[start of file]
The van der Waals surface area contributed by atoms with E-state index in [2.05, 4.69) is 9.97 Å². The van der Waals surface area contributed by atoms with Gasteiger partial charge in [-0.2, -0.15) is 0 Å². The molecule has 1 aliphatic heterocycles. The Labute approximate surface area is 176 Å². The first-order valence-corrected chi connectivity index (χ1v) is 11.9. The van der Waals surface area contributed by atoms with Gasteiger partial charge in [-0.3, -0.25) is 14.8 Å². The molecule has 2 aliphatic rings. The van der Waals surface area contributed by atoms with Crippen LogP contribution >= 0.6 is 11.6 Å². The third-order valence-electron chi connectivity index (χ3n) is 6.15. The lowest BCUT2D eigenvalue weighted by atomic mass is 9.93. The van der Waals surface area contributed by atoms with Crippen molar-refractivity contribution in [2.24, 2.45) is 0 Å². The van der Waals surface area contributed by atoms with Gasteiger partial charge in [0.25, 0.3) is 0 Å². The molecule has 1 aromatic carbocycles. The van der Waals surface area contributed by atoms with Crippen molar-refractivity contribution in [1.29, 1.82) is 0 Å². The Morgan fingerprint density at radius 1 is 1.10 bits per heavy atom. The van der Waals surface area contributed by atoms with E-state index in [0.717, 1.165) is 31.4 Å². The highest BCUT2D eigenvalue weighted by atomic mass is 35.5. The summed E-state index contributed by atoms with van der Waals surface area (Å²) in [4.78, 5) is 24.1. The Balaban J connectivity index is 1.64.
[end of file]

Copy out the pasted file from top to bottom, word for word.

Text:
The van der Waals surface area contributed by atoms with E-state index in [2.05, 4.69) is 9.97 Å². The van der Waals surface area contributed by atoms with Gasteiger partial charge in [-0.2, -0.15) is 0 Å². The molecule has 1 aliphatic heterocycles. The Labute approximate surface area is 176 Å². The first-order valence-corrected chi connectivity index (χ1v) is 11.9. The van der Waals surface area contributed by atoms with Gasteiger partial charge in [-0.3, -0.25) is 14.8 Å². The molecule has 2 aliphatic rings. The van der Waals surface area contributed by atoms with Crippen LogP contribution >= 0.6 is 11.6 Å². The third-order valence-electron chi connectivity index (χ3n) is 6.15. The lowest BCUT2D eigenvalue weighted by atomic mass is 9.93. The van der Waals surface area contributed by atoms with Crippen molar-refractivity contribution in [2.24, 2.45) is 0 Å². The van der Waals surface area contributed by atoms with Gasteiger partial charge in [0.25, 0.3) is 0 Å². The molecule has 1 aromatic carbocycles. The van der Waals surface area contributed by atoms with Crippen molar-refractivity contribution in [1.29, 1.82) is 0 Å². The Morgan fingerprint density at radius 1 is 1.10 bits per heavy atom. The van der Waals surface area contributed by atoms with E-state index in [0.717, 1.165) is 31.4 Å². The highest BCUT2D eigenvalue weighted by atomic mass is 35.5. The summed E-state index contributed by atoms with van der Waals surface area (Å²) in [4.78, 5) is 24.1. The Balaban J connectivity index is 1.64.